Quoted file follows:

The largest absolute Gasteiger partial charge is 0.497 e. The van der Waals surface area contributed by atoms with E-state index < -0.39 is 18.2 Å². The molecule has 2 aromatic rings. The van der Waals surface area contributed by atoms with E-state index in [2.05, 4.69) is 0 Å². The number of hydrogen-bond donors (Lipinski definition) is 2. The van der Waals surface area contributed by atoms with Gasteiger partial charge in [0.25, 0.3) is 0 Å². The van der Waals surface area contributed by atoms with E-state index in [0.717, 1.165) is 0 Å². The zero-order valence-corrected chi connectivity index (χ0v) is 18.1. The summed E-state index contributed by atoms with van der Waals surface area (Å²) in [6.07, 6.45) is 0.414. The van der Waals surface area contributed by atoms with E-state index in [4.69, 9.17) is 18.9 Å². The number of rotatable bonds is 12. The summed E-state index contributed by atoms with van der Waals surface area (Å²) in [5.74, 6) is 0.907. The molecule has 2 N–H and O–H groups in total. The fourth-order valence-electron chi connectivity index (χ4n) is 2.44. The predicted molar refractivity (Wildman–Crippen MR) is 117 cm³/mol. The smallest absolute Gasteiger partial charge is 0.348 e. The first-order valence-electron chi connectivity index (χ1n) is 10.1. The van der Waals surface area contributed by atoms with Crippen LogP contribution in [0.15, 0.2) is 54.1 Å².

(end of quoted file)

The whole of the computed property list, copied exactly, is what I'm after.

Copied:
The largest absolute Gasteiger partial charge is 0.497 e. The van der Waals surface area contributed by atoms with E-state index < -0.39 is 18.2 Å². The molecule has 2 aromatic rings. The van der Waals surface area contributed by atoms with E-state index in [2.05, 4.69) is 0 Å². The number of hydrogen-bond donors (Lipinski definition) is 2. The van der Waals surface area contributed by atoms with Gasteiger partial charge in [0.25, 0.3) is 0 Å². The van der Waals surface area contributed by atoms with E-state index in [0.717, 1.165) is 0 Å². The zero-order valence-corrected chi connectivity index (χ0v) is 18.1. The summed E-state index contributed by atoms with van der Waals surface area (Å²) in [6.07, 6.45) is 0.414. The van der Waals surface area contributed by atoms with E-state index in [4.69, 9.17) is 18.9 Å². The number of rotatable bonds is 12. The summed E-state index contributed by atoms with van der Waals surface area (Å²) in [5.74, 6) is 0.907. The molecule has 2 N–H and O–H groups in total. The fourth-order valence-electron chi connectivity index (χ4n) is 2.44. The predicted molar refractivity (Wildman–Crippen MR) is 117 cm³/mol. The smallest absolute Gasteiger partial charge is 0.348 e. The first-order valence-electron chi connectivity index (χ1n) is 10.1. The van der Waals surface area contributed by atoms with Crippen LogP contribution in [0.15, 0.2) is 54.1 Å².